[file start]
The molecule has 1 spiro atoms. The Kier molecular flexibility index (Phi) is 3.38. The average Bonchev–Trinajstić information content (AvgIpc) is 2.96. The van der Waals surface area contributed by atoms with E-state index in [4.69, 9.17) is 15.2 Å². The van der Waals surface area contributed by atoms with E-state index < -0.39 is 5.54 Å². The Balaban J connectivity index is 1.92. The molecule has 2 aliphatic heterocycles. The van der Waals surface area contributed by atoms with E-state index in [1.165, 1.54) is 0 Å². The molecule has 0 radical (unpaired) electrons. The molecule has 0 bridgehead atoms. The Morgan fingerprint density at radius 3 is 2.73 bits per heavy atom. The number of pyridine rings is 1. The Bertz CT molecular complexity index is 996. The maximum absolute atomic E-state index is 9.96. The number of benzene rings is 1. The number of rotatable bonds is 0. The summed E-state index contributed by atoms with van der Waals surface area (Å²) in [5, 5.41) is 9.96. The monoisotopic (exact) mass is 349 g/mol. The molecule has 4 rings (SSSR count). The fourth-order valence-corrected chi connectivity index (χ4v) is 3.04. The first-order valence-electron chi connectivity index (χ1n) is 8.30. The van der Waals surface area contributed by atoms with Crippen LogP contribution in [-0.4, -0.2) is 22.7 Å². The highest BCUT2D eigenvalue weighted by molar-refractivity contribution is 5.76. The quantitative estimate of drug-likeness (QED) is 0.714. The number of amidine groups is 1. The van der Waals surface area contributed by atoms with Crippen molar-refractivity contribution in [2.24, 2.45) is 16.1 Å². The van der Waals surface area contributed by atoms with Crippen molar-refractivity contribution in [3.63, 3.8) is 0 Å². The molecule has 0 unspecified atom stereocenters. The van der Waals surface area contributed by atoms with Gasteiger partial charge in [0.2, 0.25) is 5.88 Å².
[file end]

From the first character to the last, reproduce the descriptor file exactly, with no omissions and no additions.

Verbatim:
The molecule has 1 spiro atoms. The Kier molecular flexibility index (Phi) is 3.38. The average Bonchev–Trinajstić information content (AvgIpc) is 2.96. The van der Waals surface area contributed by atoms with E-state index in [4.69, 9.17) is 15.2 Å². The van der Waals surface area contributed by atoms with E-state index < -0.39 is 5.54 Å². The Balaban J connectivity index is 1.92. The molecule has 2 aliphatic heterocycles. The van der Waals surface area contributed by atoms with E-state index in [1.165, 1.54) is 0 Å². The molecule has 0 radical (unpaired) electrons. The molecule has 0 bridgehead atoms. The Morgan fingerprint density at radius 3 is 2.73 bits per heavy atom. The number of pyridine rings is 1. The Bertz CT molecular complexity index is 996. The maximum absolute atomic E-state index is 9.96. The number of benzene rings is 1. The number of rotatable bonds is 0. The summed E-state index contributed by atoms with van der Waals surface area (Å²) in [5, 5.41) is 9.96. The monoisotopic (exact) mass is 349 g/mol. The molecule has 4 rings (SSSR count). The fourth-order valence-corrected chi connectivity index (χ4v) is 3.04. The first-order valence-electron chi connectivity index (χ1n) is 8.30. The van der Waals surface area contributed by atoms with Crippen LogP contribution in [-0.4, -0.2) is 22.7 Å². The highest BCUT2D eigenvalue weighted by molar-refractivity contribution is 5.76. The quantitative estimate of drug-likeness (QED) is 0.714. The number of amidine groups is 1. The van der Waals surface area contributed by atoms with Crippen molar-refractivity contribution in [2.24, 2.45) is 16.1 Å². The van der Waals surface area contributed by atoms with Crippen molar-refractivity contribution in [3.63, 3.8) is 0 Å². The molecule has 0 unspecified atom stereocenters. The van der Waals surface area contributed by atoms with Gasteiger partial charge in [0.2, 0.25) is 5.88 Å².